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Gaetz probe started with an associate awaiting trial on federal sex trafficking, stalking charges

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A sex trafficking probe into Rep. Matt Gaetz, R-Fla., began with an investigation into an associate of his who’s awaiting trial on trafficking, stalking and identity fraud charges.

The associate, Joel Micah Greenberg — whom Gaetz once suggested should run for Congress in their home state of Florida — was hit with additional charges Wednesday stemming from his three years as an elected county tax official.

“Greenberg used his position as Seminole County Tax Collector to engage in, and facilitate, the commission of federal offenses, including sex trafficking of a child, illegally obtaining personal information from a motor vehicle record … illegally producing identification and false identification documents, aggravated identity theft, wire fraud and money laundering,” federal prosecutors said in the newly unsealed third superseding indictment.

A call to Greenberg’s attorney has not been returned. Greenberg has pleaded not guilty to the trafficking, stalking and identity fraud charges, and is scheduled to be arraigned on the wire fraud and money laundering charges next week.

Law enforcement officials confirmed to NBC News that the investigation into Gaetz, who has not been charged, originated from the investigation into Greenberg, which has taken numerous turns since he was arrested in June of last year for allegedly sliming a rival tax collector candidate.

Gaetz denied any wrongdoing in a statement on Tuesday night and again during an interview with Fox News. “No part of the allegations against me are true,” he said.

Greenberg and Gaetz, both Republicans, were elected to their jobs in 2016. The extent of their relationship is unclear. The Orlando Sentinel said Greenberg had described Gaetz to former employees as a close friend who would often visit his house.

Gaetz posted a picture of himself on Facebook at dinner with Greenberg and former Trump adviser Roger Stone in 2017, and referred to Greenberg as a “2nd Amendment champion.”

In 2019, Greenberg tweeted a picture of himself and Gaetz in front of the White House. Greenberg tweeted a picture of his young daughter with Gaetz and then-President Donald Trump and his wife Melania Trump that same day.

Gaetz donated $1,000 to Greenberg’s re-election effort in June of last year, and said in 2017 that he’d be a great candidate for Congress because he’d taken the tax collector’s office “by storm.”

“He’s been a disruptor,” Gaetz told WFLA radio.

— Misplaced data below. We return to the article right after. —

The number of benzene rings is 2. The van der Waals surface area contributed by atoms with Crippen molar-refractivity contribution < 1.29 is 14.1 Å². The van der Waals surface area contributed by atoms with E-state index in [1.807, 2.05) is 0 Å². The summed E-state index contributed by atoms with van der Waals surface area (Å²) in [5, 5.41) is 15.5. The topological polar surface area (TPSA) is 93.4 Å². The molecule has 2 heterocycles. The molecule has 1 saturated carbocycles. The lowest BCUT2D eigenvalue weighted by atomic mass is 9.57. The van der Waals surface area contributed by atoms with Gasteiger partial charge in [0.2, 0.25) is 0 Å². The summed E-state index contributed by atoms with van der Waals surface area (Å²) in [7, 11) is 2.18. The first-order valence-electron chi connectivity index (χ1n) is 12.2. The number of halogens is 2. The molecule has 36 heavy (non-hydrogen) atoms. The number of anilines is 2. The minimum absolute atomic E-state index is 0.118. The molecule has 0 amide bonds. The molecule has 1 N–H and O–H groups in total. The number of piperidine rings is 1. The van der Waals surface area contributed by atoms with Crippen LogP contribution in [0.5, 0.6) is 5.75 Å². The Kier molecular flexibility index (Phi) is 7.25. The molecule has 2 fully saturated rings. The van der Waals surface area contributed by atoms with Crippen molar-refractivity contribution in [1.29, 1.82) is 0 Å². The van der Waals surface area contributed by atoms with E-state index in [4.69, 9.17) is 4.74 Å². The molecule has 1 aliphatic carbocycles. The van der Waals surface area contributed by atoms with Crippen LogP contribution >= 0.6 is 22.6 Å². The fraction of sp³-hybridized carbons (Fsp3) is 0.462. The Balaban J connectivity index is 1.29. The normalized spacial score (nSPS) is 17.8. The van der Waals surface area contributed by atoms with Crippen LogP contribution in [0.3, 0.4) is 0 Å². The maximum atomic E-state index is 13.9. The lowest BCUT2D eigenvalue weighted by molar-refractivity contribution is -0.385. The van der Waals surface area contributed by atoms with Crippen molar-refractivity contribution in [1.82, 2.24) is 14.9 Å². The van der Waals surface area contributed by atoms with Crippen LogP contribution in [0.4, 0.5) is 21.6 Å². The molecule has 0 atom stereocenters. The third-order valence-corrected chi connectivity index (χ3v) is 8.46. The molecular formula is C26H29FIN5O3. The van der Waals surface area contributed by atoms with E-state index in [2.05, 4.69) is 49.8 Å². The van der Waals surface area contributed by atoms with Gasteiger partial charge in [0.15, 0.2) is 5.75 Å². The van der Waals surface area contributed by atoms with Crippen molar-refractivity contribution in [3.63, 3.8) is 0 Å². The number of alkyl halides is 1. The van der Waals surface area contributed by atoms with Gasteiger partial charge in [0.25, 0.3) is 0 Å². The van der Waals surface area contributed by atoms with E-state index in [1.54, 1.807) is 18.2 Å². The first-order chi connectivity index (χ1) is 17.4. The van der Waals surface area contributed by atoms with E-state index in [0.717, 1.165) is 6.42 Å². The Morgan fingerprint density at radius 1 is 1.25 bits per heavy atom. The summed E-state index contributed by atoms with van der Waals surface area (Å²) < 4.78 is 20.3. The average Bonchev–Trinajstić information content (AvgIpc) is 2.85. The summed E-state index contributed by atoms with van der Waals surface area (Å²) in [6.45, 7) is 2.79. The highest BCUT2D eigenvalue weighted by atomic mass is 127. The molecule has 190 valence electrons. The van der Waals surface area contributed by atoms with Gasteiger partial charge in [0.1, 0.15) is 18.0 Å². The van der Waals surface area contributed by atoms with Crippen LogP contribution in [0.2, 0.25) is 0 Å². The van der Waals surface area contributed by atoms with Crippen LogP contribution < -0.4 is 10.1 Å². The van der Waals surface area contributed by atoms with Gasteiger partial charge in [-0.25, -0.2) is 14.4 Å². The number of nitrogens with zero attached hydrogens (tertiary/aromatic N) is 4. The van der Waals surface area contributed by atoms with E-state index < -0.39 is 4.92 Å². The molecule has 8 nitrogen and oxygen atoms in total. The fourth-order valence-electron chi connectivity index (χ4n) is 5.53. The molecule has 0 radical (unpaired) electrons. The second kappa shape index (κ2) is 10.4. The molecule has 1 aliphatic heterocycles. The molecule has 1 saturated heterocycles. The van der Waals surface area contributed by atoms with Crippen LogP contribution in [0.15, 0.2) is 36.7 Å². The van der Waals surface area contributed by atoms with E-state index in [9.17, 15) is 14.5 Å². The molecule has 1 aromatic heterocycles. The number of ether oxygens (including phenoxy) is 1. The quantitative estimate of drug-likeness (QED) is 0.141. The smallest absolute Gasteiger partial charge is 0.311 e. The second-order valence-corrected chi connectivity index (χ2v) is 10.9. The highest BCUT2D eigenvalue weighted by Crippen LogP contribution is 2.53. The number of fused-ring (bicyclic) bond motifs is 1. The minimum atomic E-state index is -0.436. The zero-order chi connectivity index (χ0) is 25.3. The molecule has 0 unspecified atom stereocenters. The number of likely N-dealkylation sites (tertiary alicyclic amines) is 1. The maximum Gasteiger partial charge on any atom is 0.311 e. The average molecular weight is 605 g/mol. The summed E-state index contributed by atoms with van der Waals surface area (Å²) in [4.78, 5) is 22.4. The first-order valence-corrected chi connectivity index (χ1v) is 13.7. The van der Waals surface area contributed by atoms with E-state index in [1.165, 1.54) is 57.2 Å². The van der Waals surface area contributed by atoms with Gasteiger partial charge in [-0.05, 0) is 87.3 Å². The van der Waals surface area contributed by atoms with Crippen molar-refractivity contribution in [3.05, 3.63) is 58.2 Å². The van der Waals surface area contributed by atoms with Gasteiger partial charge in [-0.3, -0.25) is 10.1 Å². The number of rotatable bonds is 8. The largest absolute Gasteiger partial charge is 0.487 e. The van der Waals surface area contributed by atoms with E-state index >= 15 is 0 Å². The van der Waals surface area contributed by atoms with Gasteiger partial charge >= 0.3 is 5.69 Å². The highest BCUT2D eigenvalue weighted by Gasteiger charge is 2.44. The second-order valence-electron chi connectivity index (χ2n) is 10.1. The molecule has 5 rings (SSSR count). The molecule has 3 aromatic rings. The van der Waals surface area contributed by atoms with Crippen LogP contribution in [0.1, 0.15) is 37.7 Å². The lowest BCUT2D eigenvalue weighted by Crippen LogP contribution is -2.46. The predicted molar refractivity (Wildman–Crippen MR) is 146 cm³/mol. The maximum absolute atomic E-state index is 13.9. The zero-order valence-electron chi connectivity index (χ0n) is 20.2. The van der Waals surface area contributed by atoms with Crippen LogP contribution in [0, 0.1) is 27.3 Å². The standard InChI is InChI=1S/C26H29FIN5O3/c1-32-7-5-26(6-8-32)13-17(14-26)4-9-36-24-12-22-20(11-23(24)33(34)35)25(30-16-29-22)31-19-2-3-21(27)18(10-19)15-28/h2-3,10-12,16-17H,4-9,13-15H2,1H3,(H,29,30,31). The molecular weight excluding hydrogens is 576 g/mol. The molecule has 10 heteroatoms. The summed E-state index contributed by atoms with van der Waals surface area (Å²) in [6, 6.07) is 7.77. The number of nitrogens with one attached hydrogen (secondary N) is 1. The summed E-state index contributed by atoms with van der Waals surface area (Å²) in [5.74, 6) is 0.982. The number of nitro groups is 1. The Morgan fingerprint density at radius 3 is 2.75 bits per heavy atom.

Greenberg’s tenure was turbulent. There were calls for him to resign from his $150,000-a-year post in 2018 after a derogatory tweet about Muslims, and a Muslim employee later settled a discrimination suit against him.

He was accused of misusing his authority by pulling over a woman for speeding and flashing his tax collector badge as if he were a police officer in December of 2017. Prosecutors said he did not break any laws in the incident, but described his actions as inappropriate.

A month after that incident, he tried unsuccessfully to use his position to get out of a speeding ticket himself in an exchange that was captured by a police body camera.

He also authorized some of his staffers to carry guns — a directive that was later overruled by then-state Attorney General Pam Bondi.

A 2019 Orlando Sentinel investigation showed his office had doled out over $3 million in contracts to business partners, associates, family friends and at least a half-dozen people who had attended his wedding. An audit later showed he’d misspent over $5 million in taxpayer money during his three years in office, including $384,000 on body armor, weapons, ammunition, and a drone with thermal imaging capabilities, according to Spectrum News 13. He also created a security force that was later dissolved, the audit said.

He made headlines again in April of last year, when he used Twitter to urge people to rebel against pandemic-related restrictions. “Time to disobey the orders,” he wrote. He said a month later that he’d contracted the virus.

He resigned in June of last year after he was arrested for allegedly using phony identities to smear a teacher who was challenging his re-election bid.

Greenberg “caused a Twitter account to be set up using the name and photograph of the school employee,” and then “caused postings to be made using that account that represented that the school employee was a segregationist and in favor of white supremacy,” prosecutors said in court filings.

He also posed online as teacher and a student at the school where the person worked to accuse him of having engaged in “sexual misconduct with a student,” and sent letters in to the school as well, prosecutors said.

When he was arrested, investigators said they found several fake IDs that he’d created using his job’s access to the state motor vehicle database. Prosecutors said the married father of two also used the database to look up information on women he was “involved in ‘sugar daddy’ relationships with.”

Greenberg also used that information to produce phony driver’s licenses for himself and a girl who was over 14 but under 18. Prosecutors say that’s the girl he “did knowingly … recruit, entice, obtain, maintain, patronize and solicit” between May 2017 to November 2017. His attorney at time, Vincent Citro, told the Sentinel, “We absolutely deny the allegations.”

The new charges unsealed Wednesday include allegations that he embezzled over $400,000 from the Tax Collector’s office “to benefit himself personally.”

The indictment also charges that Greenberg used funds from the office to buy personal items for himself, including “autographed Michael Jordan and Kobe Bryant memorabilia.”